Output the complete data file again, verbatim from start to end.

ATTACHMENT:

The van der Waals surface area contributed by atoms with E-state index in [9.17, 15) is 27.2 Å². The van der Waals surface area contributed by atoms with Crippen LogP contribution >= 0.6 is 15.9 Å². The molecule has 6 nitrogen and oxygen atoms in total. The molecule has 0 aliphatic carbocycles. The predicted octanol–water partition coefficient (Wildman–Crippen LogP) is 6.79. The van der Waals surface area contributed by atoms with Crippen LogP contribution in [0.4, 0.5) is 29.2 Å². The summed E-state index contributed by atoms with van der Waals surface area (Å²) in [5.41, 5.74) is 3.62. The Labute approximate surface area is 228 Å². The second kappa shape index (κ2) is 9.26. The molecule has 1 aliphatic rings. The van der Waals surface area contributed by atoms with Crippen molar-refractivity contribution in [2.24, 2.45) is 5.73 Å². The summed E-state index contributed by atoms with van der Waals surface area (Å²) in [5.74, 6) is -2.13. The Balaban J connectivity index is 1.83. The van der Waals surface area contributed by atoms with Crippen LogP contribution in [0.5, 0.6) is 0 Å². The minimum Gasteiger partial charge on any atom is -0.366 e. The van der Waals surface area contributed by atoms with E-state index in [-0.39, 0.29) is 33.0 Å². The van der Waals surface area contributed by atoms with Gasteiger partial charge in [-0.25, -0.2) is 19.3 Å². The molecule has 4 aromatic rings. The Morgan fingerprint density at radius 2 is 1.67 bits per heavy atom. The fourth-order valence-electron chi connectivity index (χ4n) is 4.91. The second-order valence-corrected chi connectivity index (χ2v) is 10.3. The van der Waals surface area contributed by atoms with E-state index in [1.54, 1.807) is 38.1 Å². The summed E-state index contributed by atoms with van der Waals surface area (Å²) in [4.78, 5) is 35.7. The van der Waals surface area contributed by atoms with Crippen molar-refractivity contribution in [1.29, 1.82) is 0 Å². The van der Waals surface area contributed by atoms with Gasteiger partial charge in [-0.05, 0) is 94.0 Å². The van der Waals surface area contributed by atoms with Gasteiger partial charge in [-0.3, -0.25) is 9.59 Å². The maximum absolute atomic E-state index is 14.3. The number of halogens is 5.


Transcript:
The van der Waals surface area contributed by atoms with E-state index in [9.17, 15) is 27.2 Å². The van der Waals surface area contributed by atoms with Crippen LogP contribution >= 0.6 is 15.9 Å². The molecule has 6 nitrogen and oxygen atoms in total. The molecule has 0 aliphatic carbocycles. The predicted octanol–water partition coefficient (Wildman–Crippen LogP) is 6.79. The van der Waals surface area contributed by atoms with Crippen LogP contribution in [0.4, 0.5) is 29.2 Å². The summed E-state index contributed by atoms with van der Waals surface area (Å²) in [5.41, 5.74) is 3.62. The Labute approximate surface area is 228 Å². The second kappa shape index (κ2) is 9.26. The molecule has 1 aliphatic rings. The van der Waals surface area contributed by atoms with Crippen molar-refractivity contribution in [2.24, 2.45) is 5.73 Å². The summed E-state index contributed by atoms with van der Waals surface area (Å²) in [5.74, 6) is -2.13. The Balaban J connectivity index is 1.83. The van der Waals surface area contributed by atoms with Crippen LogP contribution in [0.5, 0.6) is 0 Å². The minimum Gasteiger partial charge on any atom is -0.366 e. The van der Waals surface area contributed by atoms with E-state index in [-0.39, 0.29) is 33.0 Å². The van der Waals surface area contributed by atoms with Gasteiger partial charge in [-0.25, -0.2) is 19.3 Å². The molecule has 4 aromatic rings. The Morgan fingerprint density at radius 2 is 1.67 bits per heavy atom. The fourth-order valence-electron chi connectivity index (χ4n) is 4.91. The second-order valence-corrected chi connectivity index (χ2v) is 10.3. The van der Waals surface area contributed by atoms with E-state index in [1.54, 1.807) is 38.1 Å². The summed E-state index contributed by atoms with van der Waals surface area (Å²) in [4.78, 5) is 35.7. The van der Waals surface area contributed by atoms with Crippen molar-refractivity contribution in [1.29, 1.82) is 0 Å². The van der Waals surface area contributed by atoms with Gasteiger partial charge in [-0.05, 0) is 94.0 Å². The van der Waals surface area contributed by atoms with Gasteiger partial charge in [-0.3, -0.25) is 9.59 Å². The maximum absolute atomic E-state index is 14.3. The number of halogens is 5.